Main Article Content
Methods: Records of 27 essential medicines and 11 medical supplies were reviewed over two-year periods in the Push (2000 - 2001) and Pull system (2004 - 2005). Key informant interviews were conducted. The data were analyzed using STATA version 8. Comparison of availability was effected using Wilcoxon signed rank tests.
Results: The median number of days out-of-stock for drugs and medical supplies was 94 versus 24 (p < 0.001) and 8 versus 0 (p < 0.39) for the Push and Pull systems, respectively. The mean percentage days out-of-stock in the two periods was 15.3 % versus 3.5 % (p < 0.001) and 1.8 % versus 1.3 % (p = 0.34) for drugs and medical supplies, respectively. Expired drugs were worth USD 1584 (25 items) in 2000/2001 and USD 1307 (13 items) in 2004/2005. Factors contributing to availability of supplies were inadequate training, lack of transport and inadequate funding.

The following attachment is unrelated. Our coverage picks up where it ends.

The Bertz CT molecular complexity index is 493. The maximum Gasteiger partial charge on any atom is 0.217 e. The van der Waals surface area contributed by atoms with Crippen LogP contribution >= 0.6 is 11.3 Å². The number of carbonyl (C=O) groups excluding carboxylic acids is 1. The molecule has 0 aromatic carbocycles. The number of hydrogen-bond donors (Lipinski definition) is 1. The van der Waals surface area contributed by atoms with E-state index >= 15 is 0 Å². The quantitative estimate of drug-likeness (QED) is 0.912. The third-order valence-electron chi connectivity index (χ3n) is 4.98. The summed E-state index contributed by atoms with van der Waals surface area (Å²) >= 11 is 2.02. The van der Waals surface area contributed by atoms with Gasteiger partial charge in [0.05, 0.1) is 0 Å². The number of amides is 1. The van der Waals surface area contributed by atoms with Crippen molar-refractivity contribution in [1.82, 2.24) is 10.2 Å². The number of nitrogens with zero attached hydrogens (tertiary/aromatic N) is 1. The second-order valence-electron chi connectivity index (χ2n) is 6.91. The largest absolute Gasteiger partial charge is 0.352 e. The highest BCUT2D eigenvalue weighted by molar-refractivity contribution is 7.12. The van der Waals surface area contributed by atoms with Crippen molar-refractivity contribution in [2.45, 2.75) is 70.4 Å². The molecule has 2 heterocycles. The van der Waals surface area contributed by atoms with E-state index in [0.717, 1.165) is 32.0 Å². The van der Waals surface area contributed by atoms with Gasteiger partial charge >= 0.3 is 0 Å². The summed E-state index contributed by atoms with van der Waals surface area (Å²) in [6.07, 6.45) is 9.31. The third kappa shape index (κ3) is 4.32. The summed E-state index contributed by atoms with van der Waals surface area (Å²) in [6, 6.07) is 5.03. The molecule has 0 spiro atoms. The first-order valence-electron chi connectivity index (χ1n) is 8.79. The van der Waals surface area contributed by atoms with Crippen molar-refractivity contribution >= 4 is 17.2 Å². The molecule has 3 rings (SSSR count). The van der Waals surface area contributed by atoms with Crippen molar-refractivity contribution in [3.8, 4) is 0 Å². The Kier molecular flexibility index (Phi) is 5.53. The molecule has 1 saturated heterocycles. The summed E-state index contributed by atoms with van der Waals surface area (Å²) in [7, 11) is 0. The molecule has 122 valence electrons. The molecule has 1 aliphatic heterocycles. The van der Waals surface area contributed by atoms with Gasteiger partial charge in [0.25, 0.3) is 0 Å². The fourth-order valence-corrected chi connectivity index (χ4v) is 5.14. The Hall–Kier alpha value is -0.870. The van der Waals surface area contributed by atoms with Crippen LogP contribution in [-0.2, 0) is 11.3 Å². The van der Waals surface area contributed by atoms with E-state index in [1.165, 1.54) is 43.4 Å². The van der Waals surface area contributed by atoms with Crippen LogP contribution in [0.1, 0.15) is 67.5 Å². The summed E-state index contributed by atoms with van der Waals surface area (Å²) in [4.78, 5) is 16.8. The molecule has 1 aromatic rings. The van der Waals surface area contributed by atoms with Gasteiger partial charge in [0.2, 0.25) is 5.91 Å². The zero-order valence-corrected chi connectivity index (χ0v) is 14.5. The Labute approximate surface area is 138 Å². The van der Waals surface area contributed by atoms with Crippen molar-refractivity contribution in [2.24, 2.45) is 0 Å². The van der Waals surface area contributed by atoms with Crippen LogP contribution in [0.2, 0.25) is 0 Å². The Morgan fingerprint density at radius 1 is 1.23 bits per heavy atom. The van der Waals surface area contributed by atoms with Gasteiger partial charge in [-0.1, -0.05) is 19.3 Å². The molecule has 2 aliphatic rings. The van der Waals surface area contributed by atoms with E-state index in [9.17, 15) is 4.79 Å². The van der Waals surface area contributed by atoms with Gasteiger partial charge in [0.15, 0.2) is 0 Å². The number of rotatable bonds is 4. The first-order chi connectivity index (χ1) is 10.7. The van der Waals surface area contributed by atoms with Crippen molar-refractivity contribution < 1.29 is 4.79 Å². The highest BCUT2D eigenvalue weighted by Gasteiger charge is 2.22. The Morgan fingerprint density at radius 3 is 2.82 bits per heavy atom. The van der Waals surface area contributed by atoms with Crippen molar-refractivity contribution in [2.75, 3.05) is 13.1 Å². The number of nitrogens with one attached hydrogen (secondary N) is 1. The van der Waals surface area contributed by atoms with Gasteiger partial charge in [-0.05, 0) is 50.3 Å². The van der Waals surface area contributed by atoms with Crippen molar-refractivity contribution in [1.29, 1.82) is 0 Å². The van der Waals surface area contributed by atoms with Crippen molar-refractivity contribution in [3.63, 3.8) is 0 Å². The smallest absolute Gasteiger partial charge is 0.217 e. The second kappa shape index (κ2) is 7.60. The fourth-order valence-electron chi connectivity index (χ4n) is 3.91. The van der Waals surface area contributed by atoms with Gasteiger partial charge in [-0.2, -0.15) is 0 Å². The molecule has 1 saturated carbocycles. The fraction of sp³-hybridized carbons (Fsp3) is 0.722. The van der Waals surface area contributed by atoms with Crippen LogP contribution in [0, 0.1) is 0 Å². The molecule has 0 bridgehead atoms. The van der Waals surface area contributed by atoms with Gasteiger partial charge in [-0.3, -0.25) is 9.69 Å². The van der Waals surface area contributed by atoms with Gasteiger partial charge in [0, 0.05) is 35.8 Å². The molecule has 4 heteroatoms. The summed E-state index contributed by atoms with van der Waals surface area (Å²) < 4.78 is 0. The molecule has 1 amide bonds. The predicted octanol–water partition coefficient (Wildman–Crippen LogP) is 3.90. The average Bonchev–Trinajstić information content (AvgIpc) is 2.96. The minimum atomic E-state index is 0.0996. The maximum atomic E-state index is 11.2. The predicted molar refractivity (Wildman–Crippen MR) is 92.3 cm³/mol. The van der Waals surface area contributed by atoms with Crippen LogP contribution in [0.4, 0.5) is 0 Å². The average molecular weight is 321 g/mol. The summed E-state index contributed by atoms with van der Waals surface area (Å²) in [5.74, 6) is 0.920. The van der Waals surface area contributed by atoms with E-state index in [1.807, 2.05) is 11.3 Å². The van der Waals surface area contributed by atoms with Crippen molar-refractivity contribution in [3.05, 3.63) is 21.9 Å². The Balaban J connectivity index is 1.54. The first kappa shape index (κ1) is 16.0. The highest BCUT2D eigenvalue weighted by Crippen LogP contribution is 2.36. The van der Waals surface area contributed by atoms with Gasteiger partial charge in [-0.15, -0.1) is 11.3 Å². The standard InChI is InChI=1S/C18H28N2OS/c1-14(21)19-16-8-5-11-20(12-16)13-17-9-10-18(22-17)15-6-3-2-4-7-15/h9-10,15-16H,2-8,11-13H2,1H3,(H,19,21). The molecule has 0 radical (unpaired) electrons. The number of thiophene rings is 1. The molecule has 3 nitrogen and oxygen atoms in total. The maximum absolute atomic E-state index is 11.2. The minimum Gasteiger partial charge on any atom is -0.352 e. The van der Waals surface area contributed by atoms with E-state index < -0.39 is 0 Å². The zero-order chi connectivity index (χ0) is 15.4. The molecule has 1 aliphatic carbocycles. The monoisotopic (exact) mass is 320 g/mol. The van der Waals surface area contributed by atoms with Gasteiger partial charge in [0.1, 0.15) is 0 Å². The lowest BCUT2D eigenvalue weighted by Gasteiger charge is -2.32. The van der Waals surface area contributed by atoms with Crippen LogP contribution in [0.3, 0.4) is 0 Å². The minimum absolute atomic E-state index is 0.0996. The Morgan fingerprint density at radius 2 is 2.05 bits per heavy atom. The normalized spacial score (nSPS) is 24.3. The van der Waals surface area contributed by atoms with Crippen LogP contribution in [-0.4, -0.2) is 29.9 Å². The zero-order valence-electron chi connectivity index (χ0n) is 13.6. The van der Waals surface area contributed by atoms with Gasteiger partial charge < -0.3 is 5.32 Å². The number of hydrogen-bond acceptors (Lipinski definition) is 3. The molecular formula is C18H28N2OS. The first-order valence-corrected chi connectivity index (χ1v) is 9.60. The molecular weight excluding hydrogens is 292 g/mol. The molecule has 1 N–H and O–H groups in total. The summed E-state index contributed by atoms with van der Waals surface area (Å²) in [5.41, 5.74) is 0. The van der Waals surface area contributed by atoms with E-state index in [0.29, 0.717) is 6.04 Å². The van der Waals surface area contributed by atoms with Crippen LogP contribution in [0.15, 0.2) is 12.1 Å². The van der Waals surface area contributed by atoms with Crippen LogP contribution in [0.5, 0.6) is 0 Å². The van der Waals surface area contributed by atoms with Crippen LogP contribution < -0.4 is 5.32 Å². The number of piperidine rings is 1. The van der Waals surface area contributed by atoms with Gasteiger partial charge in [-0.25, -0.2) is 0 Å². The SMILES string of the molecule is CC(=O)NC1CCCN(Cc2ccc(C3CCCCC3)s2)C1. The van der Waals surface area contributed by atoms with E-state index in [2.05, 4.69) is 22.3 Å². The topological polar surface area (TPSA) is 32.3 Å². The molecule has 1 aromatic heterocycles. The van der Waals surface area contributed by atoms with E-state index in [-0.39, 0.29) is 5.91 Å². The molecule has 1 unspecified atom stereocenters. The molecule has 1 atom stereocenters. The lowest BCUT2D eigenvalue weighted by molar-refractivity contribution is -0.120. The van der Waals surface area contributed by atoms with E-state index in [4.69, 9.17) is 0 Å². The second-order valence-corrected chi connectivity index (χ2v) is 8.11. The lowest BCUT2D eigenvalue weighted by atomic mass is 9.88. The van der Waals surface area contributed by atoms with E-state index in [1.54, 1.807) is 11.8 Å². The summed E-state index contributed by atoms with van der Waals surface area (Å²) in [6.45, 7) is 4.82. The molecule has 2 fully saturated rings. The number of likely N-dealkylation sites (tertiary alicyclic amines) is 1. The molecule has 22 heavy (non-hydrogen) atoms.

Conclusion: The Pull system improved availability of essential medicines and reduced the volume of expiries. Availability of funds, transport, staff training and supervision should be addressed for maximal benefits.
Keywords: Push system, Pull system, Availability of medicines, Medicines expiry
Tropical Journal of Pharmaceutical Research December 2010; 9 (6): 557-564